Wild Rose is Scotland’s answer to A Star Is Born

by Russell Baillie / 21 June, 2019
RelatedArticlesModule - Wild Rose movie

directed by Tom Harper

A drama about a Clydeside country singer plays its own bittersweet tune.

If A Star Is Born had been made by Ken Loach, it might have ended up like Wild Rose. It’s set mostly in the grimmer parts of Glasgow. Its lead character is an ex-con single mother of two who has made some poor life choices and is likely to make more as she pursues her country music dreams. It’s got suburban class struggle, dashed hopes and dead-end streets. And if that’s not gloomy enough, it’s also got rather a lot of pedal steel guitar on the soundtrack.

It is, however, highly enjoyable and surprisingly unpredictable. The screenplay sets up what feels like a formula showbiz story, then neatly upends it. It’s also powered by a terrific lead performance – both acting and singing – by Jessie Buckley, most recently seen being equally magnetic in last year’s psycho thriller Beast.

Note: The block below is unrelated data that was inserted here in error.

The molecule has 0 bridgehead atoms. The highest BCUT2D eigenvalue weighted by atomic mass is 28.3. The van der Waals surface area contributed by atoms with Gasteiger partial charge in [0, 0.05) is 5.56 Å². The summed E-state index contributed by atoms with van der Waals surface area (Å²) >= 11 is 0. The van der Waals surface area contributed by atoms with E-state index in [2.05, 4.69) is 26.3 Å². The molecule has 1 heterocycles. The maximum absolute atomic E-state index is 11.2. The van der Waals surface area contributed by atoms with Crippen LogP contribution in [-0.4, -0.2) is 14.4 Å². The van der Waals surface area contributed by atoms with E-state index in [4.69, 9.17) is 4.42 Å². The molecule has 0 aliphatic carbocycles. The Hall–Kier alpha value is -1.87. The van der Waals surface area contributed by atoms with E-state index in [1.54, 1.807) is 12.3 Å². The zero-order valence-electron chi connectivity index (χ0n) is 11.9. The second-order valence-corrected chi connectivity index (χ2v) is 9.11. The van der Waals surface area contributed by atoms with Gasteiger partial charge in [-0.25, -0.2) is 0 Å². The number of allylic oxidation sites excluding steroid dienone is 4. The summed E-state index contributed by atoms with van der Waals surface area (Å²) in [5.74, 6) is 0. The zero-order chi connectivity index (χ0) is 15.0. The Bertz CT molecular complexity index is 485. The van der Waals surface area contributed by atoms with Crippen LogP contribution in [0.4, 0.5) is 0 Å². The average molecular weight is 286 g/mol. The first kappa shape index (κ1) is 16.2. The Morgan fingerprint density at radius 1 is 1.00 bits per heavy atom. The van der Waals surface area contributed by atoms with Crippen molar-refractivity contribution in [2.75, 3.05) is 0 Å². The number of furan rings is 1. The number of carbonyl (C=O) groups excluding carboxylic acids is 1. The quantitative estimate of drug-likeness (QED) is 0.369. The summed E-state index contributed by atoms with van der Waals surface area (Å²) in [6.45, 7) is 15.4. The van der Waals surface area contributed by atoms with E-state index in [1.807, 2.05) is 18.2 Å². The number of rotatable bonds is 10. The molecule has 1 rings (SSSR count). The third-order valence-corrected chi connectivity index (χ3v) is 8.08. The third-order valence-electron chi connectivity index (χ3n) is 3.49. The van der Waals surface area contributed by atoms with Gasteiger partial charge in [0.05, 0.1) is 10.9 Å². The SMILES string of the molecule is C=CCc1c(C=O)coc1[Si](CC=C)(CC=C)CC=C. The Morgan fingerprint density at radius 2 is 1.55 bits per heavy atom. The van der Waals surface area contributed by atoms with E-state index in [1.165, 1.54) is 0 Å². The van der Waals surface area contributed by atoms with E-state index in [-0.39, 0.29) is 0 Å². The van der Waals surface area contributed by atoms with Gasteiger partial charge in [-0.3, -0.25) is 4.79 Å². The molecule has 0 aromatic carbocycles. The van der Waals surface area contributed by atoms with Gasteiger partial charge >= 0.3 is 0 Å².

Here, she plays the headstrong Rose-Lynn Harlan, a name that borders on nominative determination for someone who’s a country singer. We first meet her being released from a year in jail, with “three chords and the truth” tattooed on her arm, an ankle monitor inside her cowboy boots and a renewed determination to take her voice to Nashville, Tennessee (seemingly, the movie isn’t worried about US visa exemptions for aspiring country divas with a prison record).

Rose-Lynn has long been a regular at “Glasgow’s Grand Ole Opry” (a real venue), but she figures there’s got to be more to it than performing to lagered-up, line-dancing grannies. But not only does she have an overnight curfew, she’s also got her rock-solid mother, Marion (Julie Walters), reminding her that her young children (whose father or fathers are long gone) might need a parent more than she needs to follow her dreams.

After Rose-Lynn gets a house-cleaning job, her employer, Susannah (Sophie Okonedo), starts supporting her musical ambitions in a well-meaning, middle-class way.

About now, you might think you know how this is going to turn out. But about then, Wild Rose makes a key change – just when it’s heading for a resolving major, it opts for a minor refrain that turns this into something bittersweet.

It’s got its contrivances and occasional corniness (the grand-finale song especially), but this tale of country-on-Clydeside is a fine reminder of the genre’s human touch, and Buckley makes Wild Rose bloom into something special.



Video: Universal Pictures NZ

This article was first published in the June 22, 2019 issue of the New Zealand Listener.


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